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New Guidelines Issued for Kids’ Social Media Use

The American Psychological Association (APA) has recently released guidelines for healthy social media use among children and teenagers, acknowledging the concerns regarding the negative impact these platforms can have on their emotional and mental well-being.

In an interview with NBC News Correspondent Savannah Sellers, Ana Cabrera delves into the significance of these recommendations.

The guidelines emphasize the importance of parental monitoring of online activities for kids aged 10 to 14.

It suggests actively screening for problematic usage and discouraging the use of apps that solely focus on beauty and appearance.

With mounting evidence highlighting the detrimental effects of social media on young, developing minds, the APA aims to address this issue and offer practical solutions for families.

The interview discusses the relevance and feasibility of implementing these guidelines for parents.

Sellers mentions the abundance of negative headlines surrounding social media’s adverse effects and the challenge of distilling that information into actionable advice.

One key aspect highlighted is the “comparison trap” that children often fall into while using social media.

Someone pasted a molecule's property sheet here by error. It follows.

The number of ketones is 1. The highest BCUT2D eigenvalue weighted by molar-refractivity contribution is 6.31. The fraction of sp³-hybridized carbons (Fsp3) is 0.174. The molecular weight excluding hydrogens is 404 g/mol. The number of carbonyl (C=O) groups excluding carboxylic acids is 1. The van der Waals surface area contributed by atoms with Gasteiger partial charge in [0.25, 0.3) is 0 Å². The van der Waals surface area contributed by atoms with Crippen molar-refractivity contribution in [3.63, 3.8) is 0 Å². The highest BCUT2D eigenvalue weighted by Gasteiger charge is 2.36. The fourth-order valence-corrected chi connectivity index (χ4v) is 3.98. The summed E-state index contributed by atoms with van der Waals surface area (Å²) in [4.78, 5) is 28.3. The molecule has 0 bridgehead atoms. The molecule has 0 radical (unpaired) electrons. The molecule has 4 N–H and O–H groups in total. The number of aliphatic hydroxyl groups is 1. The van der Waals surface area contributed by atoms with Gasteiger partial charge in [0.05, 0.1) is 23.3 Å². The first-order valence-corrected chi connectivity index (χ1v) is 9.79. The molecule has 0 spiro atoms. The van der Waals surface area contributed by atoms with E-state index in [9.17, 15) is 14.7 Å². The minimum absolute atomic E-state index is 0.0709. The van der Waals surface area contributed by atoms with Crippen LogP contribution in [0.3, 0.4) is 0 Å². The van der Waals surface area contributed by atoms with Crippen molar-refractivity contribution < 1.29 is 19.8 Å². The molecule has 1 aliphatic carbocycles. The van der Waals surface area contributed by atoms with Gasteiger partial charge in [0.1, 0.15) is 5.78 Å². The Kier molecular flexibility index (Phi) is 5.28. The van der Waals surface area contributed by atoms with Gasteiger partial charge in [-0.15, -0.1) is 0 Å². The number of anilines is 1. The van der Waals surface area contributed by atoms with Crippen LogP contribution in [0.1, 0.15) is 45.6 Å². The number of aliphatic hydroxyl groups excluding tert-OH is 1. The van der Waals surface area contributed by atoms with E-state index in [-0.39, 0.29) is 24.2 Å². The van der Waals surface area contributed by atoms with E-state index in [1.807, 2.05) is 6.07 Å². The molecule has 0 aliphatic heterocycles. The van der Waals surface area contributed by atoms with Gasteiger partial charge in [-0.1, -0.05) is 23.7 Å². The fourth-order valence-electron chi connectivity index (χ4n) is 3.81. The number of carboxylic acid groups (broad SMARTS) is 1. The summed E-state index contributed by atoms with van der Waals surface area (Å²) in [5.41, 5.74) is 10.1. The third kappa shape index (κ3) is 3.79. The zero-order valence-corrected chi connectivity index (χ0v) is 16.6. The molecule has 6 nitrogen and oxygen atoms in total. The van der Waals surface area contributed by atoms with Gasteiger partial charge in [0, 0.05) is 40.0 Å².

The constant exposure to idealized images and unrealistic beauty standards can have a profound impact on their self-esteem.

Additionally, the guidelines suggest avoiding spaces where cyberbullying and hate speech are prevalent.

This not only protects children from potential harm but also promotes a healthier online environment.

Sellers emphasizes that the guidelines act as conversation starters between parents and children, enabling discussions about these issues and how to navigate them effectively.

Another notable aspect is the consideration of screen time’s impact on sleep and physical activity.

The guidelines recommend setting rules, such as removing phones from the bedroom at night, to promote better sleep hygiene and encourage physical exercise.

In terms of the responsibility of tech companies, Sellers raises the question of what measures they can take to assist families in fostering healthier social media experiences.

The interview highlights the need for companies to address their algorithms and assess whether features like the “like” button contribute to unhealthy comparisons among children and teenagers.

The APA’s new guidelines provide a framework for parents to navigate the complex landscape of social media and protect their children’s well-being.

By actively monitoring online activities, initiating conversations, and advocating for changes within the tech industry, families can strive for a healthier and more positive online environment for their children.

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